In The Supreme Court

In the Matter of Brenda Joyce Hamer, Municipal Court Judge, Respondent.

Opinion No. 25198
Submitted September 6, 2000 - Filed September 25, 2000


Brenda Joyce Hamer, pro se, of Coleman, Florida.

Senior Assistant Attorney General James G. Bogle, Jr., of Columbia, for the Office of Disciplinary Counsel.

PER CURIAM: This is a judicial disciplinary matter. Respondent served as a Municipal Court Judge for the town of Sellers and is charged with misconduct. The hearing panel recommended Respondent be publicly reprimanded and enjoined from holding a judicial position in the future. We agree with the findings and recommendation of the Panel.

Respondent has never been licensed to practice law in South Carolina. She is an attorney formerly licensed in California who resigned from the California bar as a result of a disciplinary action. Respondent has failed to respond to these charges. Thus, the Panel held respondent in default . Respondent has not filed anything with this Court since the filing of the formal charges. 1

Respondent was indicted on May 5, 1999, in the United States District Court for the District of South Carolina, for among other things, credit card fraud, supplying false tax returns, false employment information, and false social security numbers in applying for a loan, filing false federal income tax returns, mail fraud, and money laundering. The Court placed respondent on interim suspension on June 4, 1999. On September 28, 1999, respondent filed a petition with this Court seeking to lift the interim suspension. In her petition, respondent stated the jury had acquitted her on the federal charges on September 24, 1999. On September 24, 1999, however, respondent had been found guilty of all charges in the indictment.

Respondent's convictions of these federal crimes constitute "serious crimes" as defined in Rule 2(z), of Rule 502, SCACR, and are crimes of moral turpitude. 2 Thus, respondent's convictions of these federal charges are grounds for discipline under Rule 7(a)(3), Rules for Judicial Disciplinary Enforcement, Rule 502, SCACR. 3 Further, under the Rules for Judicial Disciplinary Enforcement, respondent is in default and is deemed to have admitted all allegations in the two complaints served upon her. Rule 24, Rule 502, SCACR; In re Thornton, 327 S.C. 193, 489 S.E.2d 198 (1997). Accordingly, the charges of misconduct against respondent are deemed admitted and we must determine only the appropriate sanction.

We conclude respondent has violated Rule 7(a)(1) and (2) of the Rules for Judicial Disciplinary Enforcement, Rule 502, SCACR, for the California misconduct and failing to respond to the investigation. 4 Further, respondent has violated the Code of Judicial Conduct, Rule 501, SCACR (Canons 1, 2, and 4). 5 Respondent no longer holds the position of municipal court judge.

For this reason, we publicly reprimand respondent, the maximum sanction we may impose. In addition, respondent shall not seek future appointment to any judicial office within the unified judicial system of South Carolina unless authorized by this Court.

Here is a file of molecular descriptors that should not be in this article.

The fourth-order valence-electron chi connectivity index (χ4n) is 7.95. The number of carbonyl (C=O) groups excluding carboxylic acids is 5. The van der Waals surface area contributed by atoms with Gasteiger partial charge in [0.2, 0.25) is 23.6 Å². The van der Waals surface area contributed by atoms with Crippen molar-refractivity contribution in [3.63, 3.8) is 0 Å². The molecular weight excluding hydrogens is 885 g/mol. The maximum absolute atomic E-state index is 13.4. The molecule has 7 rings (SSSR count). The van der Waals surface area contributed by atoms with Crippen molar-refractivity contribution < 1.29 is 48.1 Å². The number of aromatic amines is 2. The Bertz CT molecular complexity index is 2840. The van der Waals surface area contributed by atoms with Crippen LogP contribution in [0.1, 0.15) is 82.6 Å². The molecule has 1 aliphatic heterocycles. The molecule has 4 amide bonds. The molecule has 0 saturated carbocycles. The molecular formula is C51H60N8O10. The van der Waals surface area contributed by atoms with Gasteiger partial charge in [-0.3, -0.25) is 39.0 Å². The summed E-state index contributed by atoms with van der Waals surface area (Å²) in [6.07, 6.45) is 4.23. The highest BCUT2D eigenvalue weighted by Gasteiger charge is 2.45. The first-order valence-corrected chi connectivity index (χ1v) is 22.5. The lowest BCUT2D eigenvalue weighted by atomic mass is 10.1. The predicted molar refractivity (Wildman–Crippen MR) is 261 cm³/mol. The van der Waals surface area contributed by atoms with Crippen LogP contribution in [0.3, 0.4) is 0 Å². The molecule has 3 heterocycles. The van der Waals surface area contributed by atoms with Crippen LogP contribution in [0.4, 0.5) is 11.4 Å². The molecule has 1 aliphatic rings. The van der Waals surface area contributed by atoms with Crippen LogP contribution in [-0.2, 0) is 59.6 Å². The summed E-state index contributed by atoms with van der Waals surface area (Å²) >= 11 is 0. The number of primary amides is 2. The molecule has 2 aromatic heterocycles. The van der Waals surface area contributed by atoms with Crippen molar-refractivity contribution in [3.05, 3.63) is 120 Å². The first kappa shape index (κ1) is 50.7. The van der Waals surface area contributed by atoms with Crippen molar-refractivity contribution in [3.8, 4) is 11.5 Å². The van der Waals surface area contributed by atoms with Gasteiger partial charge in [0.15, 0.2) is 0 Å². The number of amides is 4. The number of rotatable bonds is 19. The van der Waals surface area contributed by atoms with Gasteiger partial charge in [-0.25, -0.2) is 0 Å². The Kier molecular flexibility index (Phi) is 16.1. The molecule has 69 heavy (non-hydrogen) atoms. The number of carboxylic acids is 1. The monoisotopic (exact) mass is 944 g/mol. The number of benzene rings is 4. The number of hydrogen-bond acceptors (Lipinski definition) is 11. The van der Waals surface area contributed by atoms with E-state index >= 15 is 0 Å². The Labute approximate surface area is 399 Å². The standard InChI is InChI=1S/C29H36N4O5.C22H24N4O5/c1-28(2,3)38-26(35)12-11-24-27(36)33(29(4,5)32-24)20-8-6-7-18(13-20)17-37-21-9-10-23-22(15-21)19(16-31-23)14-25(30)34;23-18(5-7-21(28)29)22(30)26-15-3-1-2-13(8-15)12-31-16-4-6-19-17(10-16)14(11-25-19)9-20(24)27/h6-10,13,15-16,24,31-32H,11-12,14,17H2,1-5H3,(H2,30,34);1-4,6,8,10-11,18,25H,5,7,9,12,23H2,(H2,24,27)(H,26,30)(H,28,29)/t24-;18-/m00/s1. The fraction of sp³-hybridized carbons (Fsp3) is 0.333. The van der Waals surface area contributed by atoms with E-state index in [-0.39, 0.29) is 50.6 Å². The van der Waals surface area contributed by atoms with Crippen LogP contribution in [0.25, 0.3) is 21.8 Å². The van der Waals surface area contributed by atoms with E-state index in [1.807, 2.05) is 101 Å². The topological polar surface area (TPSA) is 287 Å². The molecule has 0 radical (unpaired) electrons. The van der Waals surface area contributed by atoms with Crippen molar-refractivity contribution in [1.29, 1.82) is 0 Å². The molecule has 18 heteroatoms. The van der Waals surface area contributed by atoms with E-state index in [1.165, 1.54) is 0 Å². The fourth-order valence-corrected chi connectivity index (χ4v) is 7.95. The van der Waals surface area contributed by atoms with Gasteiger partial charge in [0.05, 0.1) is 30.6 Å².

1 Respondent filed a motion with this Court following her interim suspension. This motion has become a part of the grounds for misconduct currently before us. See further discussion below.

2 "Serious crime" is defined in Rule 2(z) as:

any felony or lesser crime that reflects adversely on the judge's honesty, trustworthiness or fitness as a judge in other respects, or any crime a necessary element of which, as determined by the statutory or common law definition of the crime, involves interference with the administration of justice, false swearing, isrepresentation, fraud, deceit, bribery, extortion, misappropriation, theft, willful failure to file income tax returns, or an attempt, conspiracy or solicitation of another to commit a serious crime.

3 Rule 7(a) states, in part: "It shall be a ground for discipline for a judge to: (3) be convicted of a crime of moral turpitude or a serious crime. . ."

4 We note Rule 7(a) of the Rules for Judicial Disciplinary Enforcement, Rule 502, SCACR, provides: "It shall be a ground for discipline for a judge to:

(1) violate or attempt to violate the Code of Judicial Conduct or the Rules of Professional Conduct or any other applicable ethics codes." Thus, respondent's California misconduct is a ground for us to discipline respondent under our rules.

5 Canon 1 A states, in part: "A judge should participate in establishing, maintaining and enforcing high standards of conduct, and shall personally observe those standards so that the integrity and independence of the judiciary will be preserved." Canon 2 states, in part: "A judge shall respect and comply with the law and shall act at all times in a manner that promotes public confidence in the integrity and impartiality of the judiciary." Canon 4 states, in part: "A judge shall conduct all of the judge's extra judicial activities so that they do not: (1) cast reasonable doubt on the judge's capacity to act impartially as a judge; (2) demean the judicial office . . . "